ever happen. 

 

However,
I am nervous that he is a lucky charm, and he could still end up playing for
the cubs.  More about my So Taguchi
superstitions can be found here.

 

Jeff Samardzija

 

Jeff
Samardzija is probably better known for his college years where he was a fine
wide-receiver at Notre Dame.  Samardzija
set single-season school records in both receiving yards and touchdown
receptions.

 

He did
spend a little time up with cubs last year, but did not make the team out of
Spring Training.  He has been pitching
with the
AAA Iowa Cubs this year.  He has a
3-3 record with a 4.27 ERA.

 

Samardziji
got the start (and the loss) on Monday night. 
So, on Tuesday he was in the stands with a radar gun logging pitches for
the Tuesday pitchers.

 

IMG_3777.JPG

 

 

El
Duque

 

Orlando
Hernandez, the pitcher born in
Cuba in either 1965 or 1969, recently
signed a minor league contract with the Rangers.  I spotted El Duque in the dugout:


IMG_3770.JPG

Hitting the Minor (League) Notes

If you are a Cardinal Fan living in Oklahoma,
the past couple weeks have been good.  Not
just because the St. Louis Cardinals are climbing out of their offensive
funk.  Not just because
after sweeping us, the tornado that is the Rockies these days, continued raping
and pillaging the NL Central by sweeping the Brewers as well, keeping the
Cardinals within easy striking distance of the leader spot.  But, mostly because both the Memphis
Redbirds and the Springfield Cardinals made road trips to Oklahoma.  Nice of them to come to me.

 

Well, nearly to me.  Both Oklahoma City and Tulsa are at least two hours from my
house. There have been some late nights, followed by going to work early
the next day, so I could leave early to go back to the ballpark.  However, it is not like my favorite
minor league clubs play here everyday, so when they are here, I gotta go! 

 

I always say, “Sleep is what you do when there is nothing better
to do”.  However, there is a
little story that goes along with that:  At
some point, there is nothing better to do than sleep. Friday, I hit that
wall.  Slept 13 hours.  And, now I am ready to go again!

 

Memphis Redbirds

 

The Memphis Redbirds came to Oklahoma City for a four game series against the
Redhawks. This is the last time the Redbirds will be in my state this
year.  If I want to see them
again, I will have to go track them down in Memphis or maybe Round Rock or both. 

 

As I watched the games, I listened to the St. Louis Cardinals
games.  It was easy to get
the games confused in my head because the St. Louis Cardinals seemed to be
having the same problems with the Reds and the Rockies as the Redbirds were having with the
Redhawks.

 

In the first game, the Memphis Redbirds did show the offensive
fire power that they are so capable of, but has often eluded them this
year.  Joe Mather had a fantastic night with two
sacrifice flies, two doubles, one single, two runs and two RBIs.  Mather looks a 100% better than he did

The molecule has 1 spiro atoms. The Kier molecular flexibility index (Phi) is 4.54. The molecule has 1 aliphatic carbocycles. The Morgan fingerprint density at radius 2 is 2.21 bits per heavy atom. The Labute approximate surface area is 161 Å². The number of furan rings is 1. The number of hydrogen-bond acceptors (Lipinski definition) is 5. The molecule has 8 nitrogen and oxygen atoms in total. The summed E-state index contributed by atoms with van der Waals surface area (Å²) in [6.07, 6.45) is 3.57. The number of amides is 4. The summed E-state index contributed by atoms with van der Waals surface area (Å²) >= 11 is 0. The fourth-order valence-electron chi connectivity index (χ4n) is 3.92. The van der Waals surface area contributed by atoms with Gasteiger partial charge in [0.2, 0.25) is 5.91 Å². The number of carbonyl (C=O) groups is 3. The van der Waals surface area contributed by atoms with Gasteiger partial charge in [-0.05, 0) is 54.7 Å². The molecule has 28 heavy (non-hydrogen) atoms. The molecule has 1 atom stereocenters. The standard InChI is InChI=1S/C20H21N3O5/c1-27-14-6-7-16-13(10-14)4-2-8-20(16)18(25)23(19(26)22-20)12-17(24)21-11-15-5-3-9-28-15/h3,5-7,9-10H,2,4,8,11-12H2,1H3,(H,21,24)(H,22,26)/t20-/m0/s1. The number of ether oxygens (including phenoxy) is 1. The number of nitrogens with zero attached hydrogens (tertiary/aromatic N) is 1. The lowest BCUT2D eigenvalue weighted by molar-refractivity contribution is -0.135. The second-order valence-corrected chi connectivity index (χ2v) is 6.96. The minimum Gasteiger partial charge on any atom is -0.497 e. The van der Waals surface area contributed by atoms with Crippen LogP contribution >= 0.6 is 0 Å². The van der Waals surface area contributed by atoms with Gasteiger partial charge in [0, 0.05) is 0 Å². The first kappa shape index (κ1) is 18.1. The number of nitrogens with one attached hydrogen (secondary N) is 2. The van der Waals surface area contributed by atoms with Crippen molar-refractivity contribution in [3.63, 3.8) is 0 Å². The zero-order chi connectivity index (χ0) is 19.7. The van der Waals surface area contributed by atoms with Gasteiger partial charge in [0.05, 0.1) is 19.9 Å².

in April.  In April, he
still looked thin and weak, like he had never completely recovered from the
Spring Training bout of flu that had derailed his strong start. 

 

JoeMather.JPG

Infielder, Jarrett
Hoffpauir
, had a Gold Glove night at second base, while going 2-3 with a
walk and an RBI.  Two
fielding plays earned a star on my scoresheet:  1) a leaping catch of a line drive and
2) the pick of a grounder far to his right then the throw fired to first in
time to catch the runner.

 

Hoffpauirat2.JPG

After the first game, the offense would slow to a trickle.  Game two had twelve hits, but only
four runs.  Game three would
have nine hits but no runs.  Game
four would feature only six hits and no runs.

 

In game two and three of the series, it was easy to look at the
score sheet and see that they game was really much closer than the score
indicated.  However, game
four was plain ugly with the Redhawks flamethrower, Naftali Feliz on the mound.

 

And, the lack of offense was complicated by the fact that the
Redbirds’ pitching was not particularly sharp.  All the while, pretty much the same
thing was going on up in St. Louis.

 

There were two call-ups:  Jess
Todd
 and Tyler Greene.

 

With Tyler Greene on third, Joe Mather hits a fly ball…

MatherKnocksinGreene.JPG

…which scores Greene

GreeneScores.JPG


With Tyler Greene gone, Hoffpauir moved to shortstop and
to the delight of the hometown crowd, Oklahoman, Casey Rowlett, got a start at
second base.

 

Jon Jay is an outfielder to
keep an eye on. He plays hard as evidenced by the large tear in his pants:

JonJayTear.JPG

 

I will probably watching him a little more closely for one simple
fact:  I have his bat.  It’s cracked. 
It’s signed.  It’s mine.  It has found a home in my office where it
serves as a memento, conversation piece and potential weapon.  It may be cracked, but I bet it has one good skull
cracker left in it.

 

I have no game, so you can be assured that it is in my possession
through no effort of my own, but through the kindness of fellow baseball fans.  There is a family, who sits near me at Redhawks
games.  The son is adept at snagging
broken bats out of the dugout and getting them signed.

 

They know I am a huge Cardinals fan.  During the series, they acquired bats from
Shane Robinson, Jarrett Hoffpauir and Jon Jay. 
They came to the game early and got the bat signed for me.  They told Jay who it was for.  He asked if I was there. They said that I
would be there later.  He said he would
wave to me.

 

Which he did.  When he